Rhetoric to Reality: Our District’s Focus on Individual Merit


The idea of performance pay was not a new idea for the De Leon, Texas, Independent School District when I was hired as superintendent in 2005.

When I was in contract negotiations with members of the school board and the district’s attorney, the idea of linking a portion of my compensation to the level of student perform-ance on state assessments was on their minds. I felt it would be unfair for me to benefit from the work of classroom teachers when they did not receive any benefit. It was from there that the district started down the road of developing a performance pay system for professional staff.

Randy MohundroRandy Mohundro

Our first attempt was the result of a state grant that called for a system to be developed by the campus staff. They took more of a conventional approach with a plan for perform-ance pay to be distributed uniformly to all staff members, including support workers. The impact of the program on improving student achievement was negligible at best.

Following that experience, I realized a more radical approach was necessary. After discussions with the school board, I agreed to a system tying individual performance of each student to the amount of money that a teacher would receive.

Avoiding a Blanket
While the dialogue of performance pay makes for great political rhetoric, the reality of making performance pay work so that it has an impact on individual students is much more difficult. Using ratings that are assigned by either state or federal agencies, in regard to student performance, means it’s highly likely individual students will be discounted by teachers. Students who are struggling academically represent negatives to a teacher who knows that time is a limited resource. Thus, we eliminated from consideration a system using ratings.

Clearly what was needed was a system that looked at the performance of each individual student. The system had to provide compensation to a teacher for the time and effort given to each student, not just to a blanket score or rating for an entire class or grade level.

Also, it became evident we needed to push all parties to have students excel at higher levels of performance. “Meeting Minimum Expectations” is the state’s passing standard and “Commended Performance” is awarded to a student who scores 85 percent or higher in a course.

The program that materialized for the district was structured to pay teachers a certain dollar amount for each student based on their perform-ance on the annual state student assessment in the current year compared to their showing during the year prior. Compensation would be paid to a teacher for each student who passed, commended, or had failed the test the previous year but passed it during the current year.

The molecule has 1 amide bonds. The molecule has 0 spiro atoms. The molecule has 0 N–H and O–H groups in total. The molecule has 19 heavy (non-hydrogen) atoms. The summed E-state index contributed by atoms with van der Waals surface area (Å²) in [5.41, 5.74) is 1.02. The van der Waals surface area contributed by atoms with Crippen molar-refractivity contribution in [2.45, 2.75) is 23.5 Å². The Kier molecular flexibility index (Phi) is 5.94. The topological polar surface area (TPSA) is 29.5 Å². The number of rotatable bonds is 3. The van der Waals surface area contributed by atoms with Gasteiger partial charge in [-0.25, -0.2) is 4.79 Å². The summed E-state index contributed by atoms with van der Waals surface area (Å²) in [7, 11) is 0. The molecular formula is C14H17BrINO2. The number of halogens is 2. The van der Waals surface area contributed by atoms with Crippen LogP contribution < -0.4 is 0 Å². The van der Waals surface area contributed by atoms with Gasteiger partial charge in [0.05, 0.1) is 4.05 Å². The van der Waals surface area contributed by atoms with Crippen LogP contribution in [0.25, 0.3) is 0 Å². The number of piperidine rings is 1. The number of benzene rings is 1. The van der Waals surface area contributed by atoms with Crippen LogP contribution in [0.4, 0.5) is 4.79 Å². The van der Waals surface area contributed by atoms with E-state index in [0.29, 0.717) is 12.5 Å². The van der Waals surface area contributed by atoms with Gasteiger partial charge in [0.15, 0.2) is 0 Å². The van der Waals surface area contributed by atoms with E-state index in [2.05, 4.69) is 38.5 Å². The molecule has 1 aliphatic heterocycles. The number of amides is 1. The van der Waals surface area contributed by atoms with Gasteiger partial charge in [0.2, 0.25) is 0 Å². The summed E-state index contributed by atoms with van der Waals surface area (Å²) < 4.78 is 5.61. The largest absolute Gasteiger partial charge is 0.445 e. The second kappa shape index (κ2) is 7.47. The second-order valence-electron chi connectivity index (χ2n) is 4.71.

The dollar amounts were meager the first year, with the board allocating $25,000 in local money for the program. Dollar amounts were set for three levels of performance — passing, $7.50; commended, $20; and passing the current year after failing the previous year, $35. Another unique feature of the program was that the dollar amounts could be stacked, allowing a teacher to count the same student in multiple categories.

Greatest Reward
The school board acted favorably on this approach. However, they expressed interest in putting value on students who did not pass the test yet showed growth toward meeting the state passing standard. This led to the creation of two new categories. Students who failed the current year but had growth of 15 to 30 percent over their previous year’s performance were valued at $8. Those who showed growth exceeding 30 percent were valued at $12.

Teachers’ performance pay that first year was meager, with awards ranging from $217 to $2,002. In the second year, we took advantage of two state grants, raising the pot from $25,000 to more than $100,000 for the district. Payouts for teachers ranged from $580 to $5,223.

The program is data-intensive and student-focused. It allows every student who walks into a teacher’s classroom to have value, literally. In particular, it makes those students in need of the greatest intervention serve as students with the greatest potential for the highest reward. It also rewards teachers in their ability to take individual children from where they may be on the first day of school and to see how far they can help them progress during the school year.

When I am asked if this incentive program, which is midway through its third year, is making a difference, I can honestly say yes. Teachers are now much more attuned to the performance of each student from the very first day of school. They now want to know what this student did previously, before deciding what they can do to make a difference in the life of that student.

Randy Mohundro is superintendent of De Leon -Independent School District in De Leon, Texas. E-mail: